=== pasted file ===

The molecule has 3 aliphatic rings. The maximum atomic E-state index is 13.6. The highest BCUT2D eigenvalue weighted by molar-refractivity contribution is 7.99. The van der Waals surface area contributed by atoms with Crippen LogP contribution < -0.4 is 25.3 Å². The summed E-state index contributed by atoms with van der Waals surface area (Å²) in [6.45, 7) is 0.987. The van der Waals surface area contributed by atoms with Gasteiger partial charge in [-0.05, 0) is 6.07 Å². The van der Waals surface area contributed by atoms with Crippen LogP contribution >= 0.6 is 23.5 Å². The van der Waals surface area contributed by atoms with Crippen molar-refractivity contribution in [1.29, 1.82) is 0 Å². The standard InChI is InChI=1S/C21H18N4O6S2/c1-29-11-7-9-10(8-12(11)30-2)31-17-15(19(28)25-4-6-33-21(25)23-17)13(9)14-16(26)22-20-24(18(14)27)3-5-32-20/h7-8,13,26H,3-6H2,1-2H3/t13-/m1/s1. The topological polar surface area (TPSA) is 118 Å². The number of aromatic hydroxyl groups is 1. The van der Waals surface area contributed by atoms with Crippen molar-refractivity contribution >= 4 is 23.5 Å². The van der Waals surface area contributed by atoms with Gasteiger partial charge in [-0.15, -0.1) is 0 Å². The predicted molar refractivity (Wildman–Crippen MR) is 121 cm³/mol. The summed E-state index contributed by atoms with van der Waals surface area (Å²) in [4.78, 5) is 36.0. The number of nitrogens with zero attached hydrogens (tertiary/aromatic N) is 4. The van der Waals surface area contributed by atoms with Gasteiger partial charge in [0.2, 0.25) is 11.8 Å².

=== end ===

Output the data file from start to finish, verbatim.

The molecule has 3 aliphatic rings. The maximum atomic E-state index is 13.6. The highest BCUT2D eigenvalue weighted by molar-refractivity contribution is 7.99. The van der Waals surface area contributed by atoms with Crippen LogP contribution < -0.4 is 25.3 Å². The summed E-state index contributed by atoms with van der Waals surface area (Å²) in [6.45, 7) is 0.987. The van der Waals surface area contributed by atoms with Gasteiger partial charge in [-0.05, 0) is 6.07 Å². The van der Waals surface area contributed by atoms with Crippen LogP contribution >= 0.6 is 23.5 Å². The van der Waals surface area contributed by atoms with Crippen molar-refractivity contribution in [1.29, 1.82) is 0 Å². The standard InChI is InChI=1S/C21H18N4O6S2/c1-29-11-7-9-10(8-12(11)30-2)31-17-15(19(28)25-4-6-33-21(25)23-17)13(9)14-16(26)22-20-24(18(14)27)3-5-32-20/h7-8,13,26H,3-6H2,1-2H3/t13-/m1/s1. The topological polar surface area (TPSA) is 118 Å². The number of aromatic hydroxyl groups is 1. The van der Waals surface area contributed by atoms with Crippen molar-refractivity contribution >= 4 is 23.5 Å². The van der Waals surface area contributed by atoms with Gasteiger partial charge in [-0.15, -0.1) is 0 Å². The predicted molar refractivity (Wildman–Crippen MR) is 121 cm³/mol. The summed E-state index contributed by atoms with van der Waals surface area (Å²) in [4.78, 5) is 36.0. The number of nitrogens with zero attached hydrogens (tertiary/aromatic N) is 4. The van der Waals surface area contributed by atoms with Gasteiger partial charge in [0.2, 0.25) is 11.8 Å².